Aaah, here we go... Gotta go visit a customer in Amsterdam, it'll be a one hour or so drive from Wageningen and with my new smart car I can work out some paperwork along the way. HA, those suckers in public transportation with their big brother chipcard.... (in Holland you need a chipcard for this; thing is that to get access to reductions and such you need to register with $company and give them access to your bank account so that they charge you automagically. Many people like myself call that big brother because they can very easily track you).
And so we're on our way, the car drives me through Wageningen and Ede flawlessly. I do get the occasional weird looks when people see me read the newspaper right behind the wheel while the light turns green but they're just jealous. Suckers! :-)
Soon we're on the highway to Amsterdam and the speed also increases. Due to traffic the car remains in the right lane (we drive on the right side of the road, no pun intended) and everything is going just fine.
Until all of a sudden: "Warning, gas station about in 2 km, please get ready for a quick stop to pick up required fuel". What?! I filled her up only yesterday, what's this for nonsense? I check my dashboard and there it is; 80% full. That is WAY then enough to make it to Amsterdam and back, so that we can get some fuel in Germany later on (much cheaper over there). Aah, must be a glitch...
So we continue and what do you know; "Warning, gas station in 1 km, please get ready for a fuel stop!". No, what the heck is this for nonsense. I hit the dashboard meter and it remains on 80% full.
"Warning, taking exit in 500m to refuel". Ok, screw this. I throw my paperwork on the passenger seat, click the override button and take the wheel myself. "Override engaged, have a good drive" the automated voice tells me. Finally we're getting somewhere, I increase speed and go over to the left lane. Time to get moving!
Then, only 10 minutes later, "Warning, fuel tanks nearly empty. Enforcing fuel stop in 2km", the autovoice goes again. What?!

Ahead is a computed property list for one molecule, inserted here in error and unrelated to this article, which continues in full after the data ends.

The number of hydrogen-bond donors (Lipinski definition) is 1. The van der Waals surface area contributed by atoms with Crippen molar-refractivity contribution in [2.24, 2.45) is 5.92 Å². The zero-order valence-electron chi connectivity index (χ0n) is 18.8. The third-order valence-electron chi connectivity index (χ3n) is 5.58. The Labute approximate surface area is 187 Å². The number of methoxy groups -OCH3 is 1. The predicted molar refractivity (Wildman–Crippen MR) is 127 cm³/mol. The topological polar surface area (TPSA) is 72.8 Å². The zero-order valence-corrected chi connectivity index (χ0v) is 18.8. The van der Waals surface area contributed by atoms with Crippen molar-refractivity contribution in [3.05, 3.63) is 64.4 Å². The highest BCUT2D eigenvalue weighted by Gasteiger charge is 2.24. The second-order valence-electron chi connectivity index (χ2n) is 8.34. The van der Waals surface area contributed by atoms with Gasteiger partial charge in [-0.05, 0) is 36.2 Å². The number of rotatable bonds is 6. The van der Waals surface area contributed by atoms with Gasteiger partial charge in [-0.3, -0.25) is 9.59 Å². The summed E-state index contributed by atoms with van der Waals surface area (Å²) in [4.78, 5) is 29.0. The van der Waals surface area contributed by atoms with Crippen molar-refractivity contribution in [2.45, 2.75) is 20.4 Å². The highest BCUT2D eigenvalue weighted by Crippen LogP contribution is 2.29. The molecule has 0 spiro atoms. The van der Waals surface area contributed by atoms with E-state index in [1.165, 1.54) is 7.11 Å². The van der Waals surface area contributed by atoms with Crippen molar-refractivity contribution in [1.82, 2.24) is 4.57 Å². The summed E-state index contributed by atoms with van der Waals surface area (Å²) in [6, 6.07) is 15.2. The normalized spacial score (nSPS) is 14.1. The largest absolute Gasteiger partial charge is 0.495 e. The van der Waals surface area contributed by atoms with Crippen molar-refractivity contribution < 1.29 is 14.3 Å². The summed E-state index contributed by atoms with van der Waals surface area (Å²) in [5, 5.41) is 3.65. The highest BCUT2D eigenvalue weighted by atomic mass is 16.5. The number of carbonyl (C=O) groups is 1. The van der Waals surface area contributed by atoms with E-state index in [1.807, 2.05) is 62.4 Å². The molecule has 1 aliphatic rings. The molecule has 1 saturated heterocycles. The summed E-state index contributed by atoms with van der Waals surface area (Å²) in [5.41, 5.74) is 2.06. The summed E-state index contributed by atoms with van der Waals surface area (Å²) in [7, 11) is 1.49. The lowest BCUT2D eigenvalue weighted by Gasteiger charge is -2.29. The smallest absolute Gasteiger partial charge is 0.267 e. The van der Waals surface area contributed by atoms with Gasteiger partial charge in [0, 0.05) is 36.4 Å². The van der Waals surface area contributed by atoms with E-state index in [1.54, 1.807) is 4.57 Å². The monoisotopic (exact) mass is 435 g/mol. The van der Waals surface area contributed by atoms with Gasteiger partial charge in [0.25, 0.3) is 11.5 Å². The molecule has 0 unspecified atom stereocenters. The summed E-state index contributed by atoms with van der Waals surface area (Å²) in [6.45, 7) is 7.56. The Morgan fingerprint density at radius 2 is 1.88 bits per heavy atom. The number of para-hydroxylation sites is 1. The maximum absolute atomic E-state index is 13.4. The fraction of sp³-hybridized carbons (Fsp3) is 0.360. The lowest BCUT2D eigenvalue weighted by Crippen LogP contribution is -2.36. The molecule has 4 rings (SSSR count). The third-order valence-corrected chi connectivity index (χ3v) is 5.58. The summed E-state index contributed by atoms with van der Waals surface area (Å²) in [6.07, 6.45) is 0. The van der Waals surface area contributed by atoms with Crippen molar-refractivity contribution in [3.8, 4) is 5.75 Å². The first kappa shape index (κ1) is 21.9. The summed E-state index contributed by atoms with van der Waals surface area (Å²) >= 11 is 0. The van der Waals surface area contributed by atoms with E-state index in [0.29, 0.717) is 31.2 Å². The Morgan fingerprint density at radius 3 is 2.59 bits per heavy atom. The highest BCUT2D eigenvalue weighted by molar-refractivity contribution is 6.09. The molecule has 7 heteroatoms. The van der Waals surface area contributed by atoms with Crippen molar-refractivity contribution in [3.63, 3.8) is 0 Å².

And what do you know; 8 minutes later: "Warning, overriding car control for emergency fuelstop. Please do not be alarmed", and all of a sudden I can no longer steer the car myself. It takes back on the throttle, returns to the right lane and obviously gets ready to stop at a gas station with a nearly full fuel tank.
What the hell ?!
As expected; there we are 2 minutes later... "Warning, emergency fuel stop. Please get out and replenish fuel reserves".
But but but.... "You're completely filled up, you moron!" I cry out, knowing very well that this car doesn't have voice dictation or such. "Fine!...", I get out completely pissed off, and refuel the car for a meager E 5,-.
When paying the man behind the desk points me to a sign: "Minimum fuel consumption 10liter". Great! So now I gotta pay for fuel I couldn't even buy.
Quite agitated I get back in the car, fire her up and get ready to drive away. "Warning, fuel reserves nearly depleted, getting ready for emergency stop on parking lot!". WHAT?!
I pick up my phone and call my dealer. What the heck is going on here, this is just way stupid. Right, the mechanic will be here in one hour or so, great. Better cancel that appointment, because there's NO way I'll be able to make it this way.
And finally he arrives, takes place behind the week, starts the car... "Ah yes, I see what's going on. No need to worry sir, it seems the battery is nearly dead. This car has a small software bug where it sometimes doesn't detect the fuel source as expected; so it mistook your battery for your fuel tank".
"So what do I do now? I need to be in Amsterdam today"... But the mechanic told me not to worry; he would simply grab an emergency firmware update from the company, install it and all should be well.
And what do you know? 20 minutes later I'm finally back on the road, behind the wheel and the morning paper again. MUCH better...
"Warning, screenwiper water reserves nearly empty. Getting ready to stop to replenish water at next fuel station". What?!